Explained | Military-ruled former French colonies forge NATO-style Alliance of Sahel States


The junta leaders of Mali, Burkina Faso and Niger signed a charter to establish a defence alliance known as the Alliance of Sahel States. 

The alliance of the three West African nations signed by their military leaders on September 16, says that the three states will assist one another in the event of an attack on any one of them.

Alliance of Sahel States: How is it a NATO-style alliance?

The alliance document’s Article 6, much like NATO’s Article 5, says that any attack on one or more signatory states will be considered an attack on all signatories. The four-page alliance document, seen by WION, states that the “need to continue the heroic struggles waged by the African people and countries for political independence, human dignity and economic emancipation”, as defining tenet of the alliance. 

“Any attack on the sovereignty and territorial integrity of one or more contracted parties will be considered an aggression against the other parties,” it says. 

It also binds the three countries to work to prevent or settle armed rebellions.

Mali junta leader Goita hosted the signing event in capital Bamako

Mali junta leader Goita hosted the signing event in capital Bamako | Presidence du Niger/X

The Article 4 of the document underscore combating terrorism in all its forms and organised crime as “common area of the alliance”

“I have today signed with the Heads of State of Burkina Faso and Niger the Liptako-Gourma charter establishing the Alliance of Sahel States, with the aim of establishing a collective defence and mutual assistance framework,” Mali military leader Assimi Goita said on X, formerly known as Twitter.  

Why Alliance of Sahel States is significant?

The alliance announcement succeeds the military pact signed between the three countries in August to allow Mali and Burkina Faso to send troops into Niger’s territory in the event of military aggression against its new rulers.

The development is significant amid growing cooperation between 15-nation ECOWAS (Economic Community of West African States) bloc and the warnings of military intervention that it asserted after military’s takeover of power in Niger in July. 

The agreement also calls for the three nations to take joint action against terrorist groups operating in their countries and to secure their borders. 

For more than a decade, Africa’s Sahel region — which includes countries such as Mali, Burkina Faso, Niger, and Nigeria — has been infested with jihadist insurgencies contributing in their overall instability. 

These jihadist insurgencies are largely perpetrated by terrorist networks linked to the Islamic State and the Al Qaeda.

“This alliance will be a combination of military and economic efforts between the three countries,” Mali’s Defence Minister Abdoulaye Diop told journalists. 

“Our priority is the fight against terrorism in the three countries.”

What does it mean for French interests in the region?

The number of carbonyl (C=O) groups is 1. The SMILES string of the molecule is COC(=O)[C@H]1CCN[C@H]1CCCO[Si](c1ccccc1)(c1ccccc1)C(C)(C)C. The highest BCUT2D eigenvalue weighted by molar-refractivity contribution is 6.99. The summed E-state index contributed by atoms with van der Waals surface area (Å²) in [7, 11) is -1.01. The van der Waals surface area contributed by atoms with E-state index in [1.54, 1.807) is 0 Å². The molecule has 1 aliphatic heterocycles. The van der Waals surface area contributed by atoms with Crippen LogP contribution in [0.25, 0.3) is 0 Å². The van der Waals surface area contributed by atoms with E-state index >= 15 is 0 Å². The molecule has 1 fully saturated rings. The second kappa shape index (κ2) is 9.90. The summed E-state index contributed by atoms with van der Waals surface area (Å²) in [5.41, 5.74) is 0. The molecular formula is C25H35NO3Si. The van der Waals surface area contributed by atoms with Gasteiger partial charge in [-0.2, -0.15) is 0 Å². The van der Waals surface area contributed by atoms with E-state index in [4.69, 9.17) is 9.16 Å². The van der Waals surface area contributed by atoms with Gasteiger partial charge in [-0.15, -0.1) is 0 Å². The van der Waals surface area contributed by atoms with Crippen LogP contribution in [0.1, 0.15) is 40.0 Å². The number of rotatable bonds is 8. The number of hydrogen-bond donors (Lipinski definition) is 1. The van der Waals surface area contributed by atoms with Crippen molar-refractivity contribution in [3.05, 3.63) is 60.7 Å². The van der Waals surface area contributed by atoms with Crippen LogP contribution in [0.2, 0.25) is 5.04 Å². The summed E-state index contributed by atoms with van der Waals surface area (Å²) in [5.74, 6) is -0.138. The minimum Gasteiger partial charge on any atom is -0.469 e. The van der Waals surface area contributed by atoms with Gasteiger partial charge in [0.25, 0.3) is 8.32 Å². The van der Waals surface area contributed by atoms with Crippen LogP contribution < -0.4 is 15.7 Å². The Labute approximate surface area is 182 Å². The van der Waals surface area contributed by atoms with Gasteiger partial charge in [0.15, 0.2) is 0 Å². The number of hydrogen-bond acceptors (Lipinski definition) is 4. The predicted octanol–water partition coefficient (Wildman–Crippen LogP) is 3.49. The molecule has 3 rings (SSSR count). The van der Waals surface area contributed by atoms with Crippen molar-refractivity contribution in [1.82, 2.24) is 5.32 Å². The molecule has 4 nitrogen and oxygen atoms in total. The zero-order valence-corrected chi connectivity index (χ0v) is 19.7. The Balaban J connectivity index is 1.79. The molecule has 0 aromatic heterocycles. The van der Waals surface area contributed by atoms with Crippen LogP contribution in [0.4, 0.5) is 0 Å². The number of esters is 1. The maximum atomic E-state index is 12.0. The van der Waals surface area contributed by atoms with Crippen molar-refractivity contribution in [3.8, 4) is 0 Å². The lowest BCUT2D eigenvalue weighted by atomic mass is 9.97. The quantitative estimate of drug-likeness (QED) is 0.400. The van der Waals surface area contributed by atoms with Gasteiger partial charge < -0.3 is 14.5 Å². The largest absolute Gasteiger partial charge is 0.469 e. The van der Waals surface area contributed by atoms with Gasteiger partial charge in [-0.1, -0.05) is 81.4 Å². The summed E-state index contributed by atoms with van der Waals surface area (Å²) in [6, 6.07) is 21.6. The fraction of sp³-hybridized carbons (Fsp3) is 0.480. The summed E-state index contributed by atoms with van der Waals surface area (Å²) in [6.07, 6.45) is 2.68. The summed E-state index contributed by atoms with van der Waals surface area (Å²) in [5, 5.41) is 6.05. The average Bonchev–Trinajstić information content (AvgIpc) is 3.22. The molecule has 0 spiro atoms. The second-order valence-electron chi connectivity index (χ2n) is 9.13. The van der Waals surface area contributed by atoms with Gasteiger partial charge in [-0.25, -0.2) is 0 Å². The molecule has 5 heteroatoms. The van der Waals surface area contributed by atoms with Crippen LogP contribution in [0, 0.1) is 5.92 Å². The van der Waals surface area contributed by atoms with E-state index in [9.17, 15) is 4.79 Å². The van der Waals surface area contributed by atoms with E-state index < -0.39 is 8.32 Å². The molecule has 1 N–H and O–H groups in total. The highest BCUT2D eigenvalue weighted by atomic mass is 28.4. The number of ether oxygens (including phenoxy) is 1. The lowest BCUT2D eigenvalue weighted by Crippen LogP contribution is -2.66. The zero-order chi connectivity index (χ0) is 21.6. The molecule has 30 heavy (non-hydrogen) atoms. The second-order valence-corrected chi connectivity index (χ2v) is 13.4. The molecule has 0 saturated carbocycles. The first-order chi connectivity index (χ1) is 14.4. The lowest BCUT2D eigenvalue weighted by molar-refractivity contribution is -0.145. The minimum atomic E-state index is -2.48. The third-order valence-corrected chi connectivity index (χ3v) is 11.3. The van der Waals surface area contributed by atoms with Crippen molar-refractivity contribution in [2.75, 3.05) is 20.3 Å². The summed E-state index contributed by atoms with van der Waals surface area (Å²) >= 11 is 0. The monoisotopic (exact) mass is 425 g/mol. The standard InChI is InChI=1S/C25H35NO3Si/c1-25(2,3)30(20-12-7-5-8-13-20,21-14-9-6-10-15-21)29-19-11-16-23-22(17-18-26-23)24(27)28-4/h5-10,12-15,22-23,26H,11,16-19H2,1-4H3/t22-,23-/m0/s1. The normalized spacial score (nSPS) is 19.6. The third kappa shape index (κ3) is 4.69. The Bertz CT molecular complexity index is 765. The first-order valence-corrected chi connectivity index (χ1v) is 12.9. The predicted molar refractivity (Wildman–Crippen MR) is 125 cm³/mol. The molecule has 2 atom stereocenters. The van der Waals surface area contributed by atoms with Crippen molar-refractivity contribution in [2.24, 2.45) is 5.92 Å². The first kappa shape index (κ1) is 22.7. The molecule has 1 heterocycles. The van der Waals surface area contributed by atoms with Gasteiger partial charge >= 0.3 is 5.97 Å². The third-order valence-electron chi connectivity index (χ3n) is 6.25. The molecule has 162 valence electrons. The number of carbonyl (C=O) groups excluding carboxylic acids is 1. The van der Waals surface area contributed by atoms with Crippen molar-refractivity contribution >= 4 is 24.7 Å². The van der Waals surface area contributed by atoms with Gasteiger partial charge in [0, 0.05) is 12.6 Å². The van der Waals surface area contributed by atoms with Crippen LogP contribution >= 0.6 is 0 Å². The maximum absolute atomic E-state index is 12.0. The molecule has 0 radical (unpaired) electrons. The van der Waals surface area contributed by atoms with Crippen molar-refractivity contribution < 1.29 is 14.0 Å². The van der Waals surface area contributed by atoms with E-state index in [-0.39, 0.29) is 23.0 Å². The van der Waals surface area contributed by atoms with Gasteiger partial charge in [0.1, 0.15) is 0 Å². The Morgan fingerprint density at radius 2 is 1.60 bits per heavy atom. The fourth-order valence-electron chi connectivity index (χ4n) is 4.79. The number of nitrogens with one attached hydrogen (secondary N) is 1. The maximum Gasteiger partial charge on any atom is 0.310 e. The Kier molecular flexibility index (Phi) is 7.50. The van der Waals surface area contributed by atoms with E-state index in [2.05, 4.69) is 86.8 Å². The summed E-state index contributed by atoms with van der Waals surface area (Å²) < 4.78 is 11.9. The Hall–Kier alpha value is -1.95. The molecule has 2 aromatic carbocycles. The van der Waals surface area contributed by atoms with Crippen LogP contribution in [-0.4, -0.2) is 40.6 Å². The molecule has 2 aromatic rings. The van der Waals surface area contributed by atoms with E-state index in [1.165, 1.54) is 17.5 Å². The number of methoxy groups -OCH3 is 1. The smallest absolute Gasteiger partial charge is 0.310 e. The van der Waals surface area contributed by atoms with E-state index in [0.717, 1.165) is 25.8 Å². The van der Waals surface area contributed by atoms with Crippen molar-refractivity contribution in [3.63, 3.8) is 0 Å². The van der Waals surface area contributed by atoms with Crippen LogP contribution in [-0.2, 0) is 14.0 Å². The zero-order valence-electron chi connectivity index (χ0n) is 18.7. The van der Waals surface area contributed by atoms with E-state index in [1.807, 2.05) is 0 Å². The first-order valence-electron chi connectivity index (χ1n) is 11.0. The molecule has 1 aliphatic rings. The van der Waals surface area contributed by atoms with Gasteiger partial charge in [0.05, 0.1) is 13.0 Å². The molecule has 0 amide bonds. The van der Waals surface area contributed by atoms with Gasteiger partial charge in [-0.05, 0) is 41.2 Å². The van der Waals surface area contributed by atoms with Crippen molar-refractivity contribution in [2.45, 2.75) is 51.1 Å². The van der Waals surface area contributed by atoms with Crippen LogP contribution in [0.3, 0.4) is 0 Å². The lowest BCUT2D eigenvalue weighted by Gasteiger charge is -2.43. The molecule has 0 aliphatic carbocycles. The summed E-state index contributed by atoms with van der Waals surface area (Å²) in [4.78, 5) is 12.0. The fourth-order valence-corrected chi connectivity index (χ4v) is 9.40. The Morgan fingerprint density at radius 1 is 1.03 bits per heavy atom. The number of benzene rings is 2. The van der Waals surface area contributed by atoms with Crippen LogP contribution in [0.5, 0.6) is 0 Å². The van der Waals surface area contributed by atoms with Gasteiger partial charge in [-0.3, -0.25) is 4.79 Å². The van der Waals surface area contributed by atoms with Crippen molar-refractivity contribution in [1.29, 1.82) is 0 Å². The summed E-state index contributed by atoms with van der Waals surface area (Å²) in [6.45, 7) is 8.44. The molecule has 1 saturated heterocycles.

The alliance between three West African states, all ruled by military juntas and former French colonies, has been formalised amid souring ties between the three states and France. 

All three signatory nations of the newly-formed Alliance of Sahel States were also the members of France-supported G5 Sahel alliance joint force with Chad and Mauritania being the other two allies. The G5 Sahel alliance, apart from its stated goals related to poverty alleviation, was also aimed to tackle terror groups linked to al-Qaeda and the Islamic State. 

The G5 Sahel Alliance, now largely dormant, was launched in 2017 by France, Germany and the European Union. 

Niger’s military leaders have unilaterally cancelled military agreements under the G5 Sahel Alliance that allowed French forces to fight jihadists in the region, giving the former colonial power only a month to pull out its 1,500 troops. France, however, ignored the ultimatum and demands for its ambassador to leave.

Niger's leader General Abdourahmane Tiani during alliance's signing event in Tamako | X

Niger’s leader General Abdourahmane Tiani during alliance’s signing event in Tamako | X/Presidence du Niger

Mali left the G5 Sahel Alliance after a military coup. Even before the military coup in Niger, the democratically-elected President Mohamed Bazoum said in May last year that the force was “dead” following Mali’s departure.

France was forced to withdraw its troops from Mali and Burkina Faso. It remains in a tense standoff with the junta that seized power in Niger after the new military rulers asked it to withdraw its troops and its ambassador.

Mali has also asked the UN peacekeeping mission MINUSMA to leave the country.

Who takes what from the newly forged alliance?

For Niger, the alliance provides a cover of security from the warnings of military intervention from ECOWAS.

But in security terms, Mali is set to gain the most from the alliance in the immediate future.  

Mali, in addition to fighting terrorists linked to Al Qaeda and the Islamic State group, has also seen a resumption of hostilities by predominantly Tuareg armed groups over the past few weeks.

The escalation of these armed tensions risks stretching Mali’s army to its limits. 

While Mali’s junta claims that it has managed to successfully turn around a dire security situation, independent reports have claimed the quite opposite.

Burkina Faso, under Ibrahim Tarore (34), is expected to lead the newly-formed alliance, due to semblance of stability that the world’s youngest leader has managed to assert in the country, according to Radio Omega.

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